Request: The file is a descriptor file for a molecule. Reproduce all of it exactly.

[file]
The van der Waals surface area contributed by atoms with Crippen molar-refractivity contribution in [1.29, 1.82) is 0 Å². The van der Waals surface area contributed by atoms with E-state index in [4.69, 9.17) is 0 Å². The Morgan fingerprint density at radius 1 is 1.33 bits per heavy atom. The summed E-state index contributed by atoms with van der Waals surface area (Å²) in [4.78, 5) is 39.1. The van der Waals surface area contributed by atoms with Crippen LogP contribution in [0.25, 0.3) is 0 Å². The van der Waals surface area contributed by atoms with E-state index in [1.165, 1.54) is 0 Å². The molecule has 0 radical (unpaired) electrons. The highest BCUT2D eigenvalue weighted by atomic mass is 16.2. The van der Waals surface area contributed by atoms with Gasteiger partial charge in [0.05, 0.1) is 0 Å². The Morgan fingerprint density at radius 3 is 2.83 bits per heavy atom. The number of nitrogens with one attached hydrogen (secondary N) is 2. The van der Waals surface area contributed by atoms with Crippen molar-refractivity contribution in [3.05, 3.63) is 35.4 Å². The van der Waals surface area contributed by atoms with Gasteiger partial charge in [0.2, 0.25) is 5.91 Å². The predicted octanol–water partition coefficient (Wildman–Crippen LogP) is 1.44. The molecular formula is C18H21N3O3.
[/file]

The van der Waals surface area contributed by atoms with Crippen molar-refractivity contribution in [1.29, 1.82) is 0 Å². The van der Waals surface area contributed by atoms with E-state index in [4.69, 9.17) is 0 Å². The Morgan fingerprint density at radius 1 is 1.33 bits per heavy atom. The summed E-state index contributed by atoms with van der Waals surface area (Å²) in [4.78, 5) is 39.1. The van der Waals surface area contributed by atoms with Crippen LogP contribution in [0.25, 0.3) is 0 Å². The van der Waals surface area contributed by atoms with E-state index in [1.165, 1.54) is 0 Å². The molecule has 0 radical (unpaired) electrons. The highest BCUT2D eigenvalue weighted by atomic mass is 16.2. The van der Waals surface area contributed by atoms with Gasteiger partial charge in [0.05, 0.1) is 0 Å². The Morgan fingerprint density at radius 3 is 2.83 bits per heavy atom. The number of nitrogens with one attached hydrogen (secondary N) is 2. The van der Waals surface area contributed by atoms with Crippen molar-refractivity contribution in [3.05, 3.63) is 35.4 Å². The van der Waals surface area contributed by atoms with Gasteiger partial charge in [0.2, 0.25) is 5.91 Å². The predicted octanol–water partition coefficient (Wildman–Crippen LogP) is 1.44. The molecular formula is C18H21N3O3.